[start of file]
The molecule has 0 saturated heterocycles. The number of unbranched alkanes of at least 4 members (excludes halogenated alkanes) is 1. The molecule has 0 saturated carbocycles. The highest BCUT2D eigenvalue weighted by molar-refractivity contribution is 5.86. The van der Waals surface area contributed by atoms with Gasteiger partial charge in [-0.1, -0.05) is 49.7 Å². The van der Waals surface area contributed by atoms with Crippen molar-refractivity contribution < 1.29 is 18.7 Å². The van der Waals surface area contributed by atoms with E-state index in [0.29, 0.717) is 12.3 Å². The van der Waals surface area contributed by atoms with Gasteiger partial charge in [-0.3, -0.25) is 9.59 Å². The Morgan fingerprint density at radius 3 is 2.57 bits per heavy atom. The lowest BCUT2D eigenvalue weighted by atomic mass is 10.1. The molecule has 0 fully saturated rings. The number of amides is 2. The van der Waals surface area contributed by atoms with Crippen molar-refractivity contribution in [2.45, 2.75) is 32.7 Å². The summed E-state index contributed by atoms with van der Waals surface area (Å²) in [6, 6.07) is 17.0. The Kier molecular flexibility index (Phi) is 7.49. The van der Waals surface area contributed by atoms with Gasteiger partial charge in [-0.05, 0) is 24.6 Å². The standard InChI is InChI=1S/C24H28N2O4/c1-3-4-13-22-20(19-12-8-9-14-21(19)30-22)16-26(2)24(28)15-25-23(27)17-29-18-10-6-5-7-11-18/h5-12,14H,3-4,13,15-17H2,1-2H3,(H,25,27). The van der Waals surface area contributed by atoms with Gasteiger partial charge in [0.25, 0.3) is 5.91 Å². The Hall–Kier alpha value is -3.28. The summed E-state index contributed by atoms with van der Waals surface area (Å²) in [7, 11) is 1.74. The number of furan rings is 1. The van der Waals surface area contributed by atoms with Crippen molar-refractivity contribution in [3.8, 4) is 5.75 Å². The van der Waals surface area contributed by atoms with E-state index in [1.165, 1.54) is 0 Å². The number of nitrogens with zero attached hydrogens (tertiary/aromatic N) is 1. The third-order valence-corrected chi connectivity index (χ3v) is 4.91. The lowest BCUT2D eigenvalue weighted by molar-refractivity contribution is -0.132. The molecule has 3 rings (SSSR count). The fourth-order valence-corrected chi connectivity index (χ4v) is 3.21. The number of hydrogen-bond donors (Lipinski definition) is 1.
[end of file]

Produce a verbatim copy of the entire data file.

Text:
The molecule has 0 saturated heterocycles. The number of unbranched alkanes of at least 4 members (excludes halogenated alkanes) is 1. The molecule has 0 saturated carbocycles. The highest BCUT2D eigenvalue weighted by molar-refractivity contribution is 5.86. The van der Waals surface area contributed by atoms with Gasteiger partial charge in [-0.1, -0.05) is 49.7 Å². The van der Waals surface area contributed by atoms with Crippen molar-refractivity contribution < 1.29 is 18.7 Å². The van der Waals surface area contributed by atoms with E-state index in [0.29, 0.717) is 12.3 Å². The van der Waals surface area contributed by atoms with Gasteiger partial charge in [-0.3, -0.25) is 9.59 Å². The Morgan fingerprint density at radius 3 is 2.57 bits per heavy atom. The lowest BCUT2D eigenvalue weighted by atomic mass is 10.1. The molecule has 0 fully saturated rings. The number of amides is 2. The van der Waals surface area contributed by atoms with Crippen molar-refractivity contribution in [2.45, 2.75) is 32.7 Å². The summed E-state index contributed by atoms with van der Waals surface area (Å²) in [6, 6.07) is 17.0. The Kier molecular flexibility index (Phi) is 7.49. The van der Waals surface area contributed by atoms with Gasteiger partial charge in [-0.05, 0) is 24.6 Å². The standard InChI is InChI=1S/C24H28N2O4/c1-3-4-13-22-20(19-12-8-9-14-21(19)30-22)16-26(2)24(28)15-25-23(27)17-29-18-10-6-5-7-11-18/h5-12,14H,3-4,13,15-17H2,1-2H3,(H,25,27). The van der Waals surface area contributed by atoms with Gasteiger partial charge in [0.25, 0.3) is 5.91 Å². The Hall–Kier alpha value is -3.28. The summed E-state index contributed by atoms with van der Waals surface area (Å²) in [7, 11) is 1.74. The number of furan rings is 1. The van der Waals surface area contributed by atoms with Crippen molar-refractivity contribution in [3.8, 4) is 5.75 Å². The van der Waals surface area contributed by atoms with E-state index in [1.165, 1.54) is 0 Å². The number of nitrogens with zero attached hydrogens (tertiary/aromatic N) is 1. The third-order valence-corrected chi connectivity index (χ3v) is 4.91. The lowest BCUT2D eigenvalue weighted by molar-refractivity contribution is -0.132. The molecule has 3 rings (SSSR count). The fourth-order valence-corrected chi connectivity index (χ4v) is 3.21. The number of hydrogen-bond donors (Lipinski definition) is 1.